“We are taking a path that will very soon lead to release of the hostages, especially civilians,” Qatari foreign ministry spokesman Majed Al-Ansari told the German Welt am Sonntag newspaper Saturday.
“We are currently working on an agreement under which all civilian hostages will be initially released,” he added.
After negotiations and US pressure, food, water and medicine, but no fuel, crossed from Egypt into Gaza on Saturday.
The crossing closed afterwards, and UN officials warned much more was needed.
“Gaza was a desperate humanitarian situation before the most recent hostilities,” five UN agencies said in a statement.
“It is now catastrophic. The world must do more.”
– ‘Something needs to be done’ –
At a peace summit in Egypt, UN chief Antonio Guterres urged a humanitarian ceasefire “to end this godawful nightmare.”
The summit ended without a joint statement however, as Western officials demanded a clear condemnation of Hamas, and Arab attendees issued their own statement criticising world leaders.
Inside Gaza, shellshocked residents said they were unsure where to go or how to protect their families.
“Even in my worst nightmares, I never thought this could be possible,” said Rami Abu Wazna, staring at the destruction in central Gaza’s Al-Zahra neighbourhood.
The scale of the bombing has left basic systems unable to function, with the UN reporting dozens of unidentified bodies were buried in a mass grave in Gaza City because cold storage had run out.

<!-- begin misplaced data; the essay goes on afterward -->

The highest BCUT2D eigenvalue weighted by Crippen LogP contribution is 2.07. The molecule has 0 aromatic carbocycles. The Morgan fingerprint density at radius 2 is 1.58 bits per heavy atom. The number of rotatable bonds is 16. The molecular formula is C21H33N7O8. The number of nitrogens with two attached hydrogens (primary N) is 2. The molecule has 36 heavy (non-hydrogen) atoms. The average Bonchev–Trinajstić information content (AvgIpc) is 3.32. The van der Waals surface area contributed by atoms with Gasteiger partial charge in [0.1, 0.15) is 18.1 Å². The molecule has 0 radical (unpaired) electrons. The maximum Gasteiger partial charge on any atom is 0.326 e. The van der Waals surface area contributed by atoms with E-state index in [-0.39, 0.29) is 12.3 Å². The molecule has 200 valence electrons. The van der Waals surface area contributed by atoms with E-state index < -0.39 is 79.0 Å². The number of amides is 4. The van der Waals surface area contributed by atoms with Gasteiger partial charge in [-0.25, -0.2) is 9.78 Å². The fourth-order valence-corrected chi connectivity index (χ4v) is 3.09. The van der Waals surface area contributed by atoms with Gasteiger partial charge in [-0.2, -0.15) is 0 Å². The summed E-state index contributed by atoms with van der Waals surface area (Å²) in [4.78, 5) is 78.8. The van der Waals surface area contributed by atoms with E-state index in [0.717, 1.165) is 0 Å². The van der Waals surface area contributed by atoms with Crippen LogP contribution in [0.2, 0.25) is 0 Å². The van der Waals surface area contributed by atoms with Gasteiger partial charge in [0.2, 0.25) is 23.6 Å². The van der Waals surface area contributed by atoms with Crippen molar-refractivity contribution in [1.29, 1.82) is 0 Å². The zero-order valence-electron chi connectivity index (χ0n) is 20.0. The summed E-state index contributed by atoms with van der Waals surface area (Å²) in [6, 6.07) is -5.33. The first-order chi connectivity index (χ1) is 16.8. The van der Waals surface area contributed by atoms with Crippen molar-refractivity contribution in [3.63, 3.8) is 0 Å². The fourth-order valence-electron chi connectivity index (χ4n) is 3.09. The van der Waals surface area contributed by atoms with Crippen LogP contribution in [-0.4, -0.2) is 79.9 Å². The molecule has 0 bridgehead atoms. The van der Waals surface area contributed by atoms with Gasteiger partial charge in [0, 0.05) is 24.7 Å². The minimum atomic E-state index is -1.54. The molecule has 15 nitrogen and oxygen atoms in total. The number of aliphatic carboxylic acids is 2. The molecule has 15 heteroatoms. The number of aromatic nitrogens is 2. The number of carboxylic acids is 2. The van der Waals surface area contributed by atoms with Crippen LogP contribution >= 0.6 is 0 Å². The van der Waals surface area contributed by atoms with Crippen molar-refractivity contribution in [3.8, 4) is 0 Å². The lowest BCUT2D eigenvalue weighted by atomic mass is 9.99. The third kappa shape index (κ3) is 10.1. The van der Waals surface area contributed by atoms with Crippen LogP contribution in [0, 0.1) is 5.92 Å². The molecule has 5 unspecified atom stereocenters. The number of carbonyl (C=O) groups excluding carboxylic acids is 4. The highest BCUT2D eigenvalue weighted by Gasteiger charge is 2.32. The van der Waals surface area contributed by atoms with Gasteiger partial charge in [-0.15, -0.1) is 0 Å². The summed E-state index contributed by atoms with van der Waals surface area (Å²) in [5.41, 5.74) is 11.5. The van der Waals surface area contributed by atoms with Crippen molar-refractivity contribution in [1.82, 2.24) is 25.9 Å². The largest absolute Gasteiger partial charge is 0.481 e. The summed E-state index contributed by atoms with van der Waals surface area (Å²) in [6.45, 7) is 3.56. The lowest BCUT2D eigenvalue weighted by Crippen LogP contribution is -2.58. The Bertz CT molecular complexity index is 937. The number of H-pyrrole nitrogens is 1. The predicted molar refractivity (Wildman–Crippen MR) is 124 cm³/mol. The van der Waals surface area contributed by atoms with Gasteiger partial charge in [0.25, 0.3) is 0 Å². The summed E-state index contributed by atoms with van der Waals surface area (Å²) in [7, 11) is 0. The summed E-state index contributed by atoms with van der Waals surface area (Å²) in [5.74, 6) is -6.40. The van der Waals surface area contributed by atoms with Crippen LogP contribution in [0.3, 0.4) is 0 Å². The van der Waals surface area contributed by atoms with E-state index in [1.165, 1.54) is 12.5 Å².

Across the border in Israel’s Kibbutz Beeri, where Hamas militants killed 10 percent of the population, funerals will be held Sunday.
Romy Gold, 70, said residents were still struggling to comprehend the attack.
“Around us whole families were shot or butchered or burned alive,” he told AFP.
The ground invasion of Gaza “cannot come fast enough,” he added.
“Something needs to be done.”
– ‘Very dangerous game’ –
The conflict has touched off fresh violence in the West Bank, where dozens of Palestinians have been killed in Israeli raids and settler attacks. Israel’s military said Sunday it killed “terror operatives” in an airstrike on a mosque in Jenin.
There were also fresh exchanges of fire across Israel’s border with Lebanon, as Israel’s military warned militant group Hezbollah was “dragging Lebanon into a war.”
“Hezbollah is playing a very, very dangerous game. They’re escalating the situation. We see more and more attacks every day,” army spokesman Jonathan Conricus said.
Western leaders have warned Hezbollah against intervening in the conflict, but the group’s number two said it was ready to step up involvement.
“Let’s be clear, as events unfold, if something comes up that calls for greater intervention by us, we will do so,” Naim Qassem said.
Israel has evacuated dozens of northern communities, and nearly 4,000 people in Lebanon have fled border areas for the southern city of Tyre.
“All my children are young. If the apocalypse comes, how will I get them all out in one go?” said Mustafa al-Sayyid, in a classroom stripped of desks and dotted with thin mattresses.
“So I thought, better to leave now.”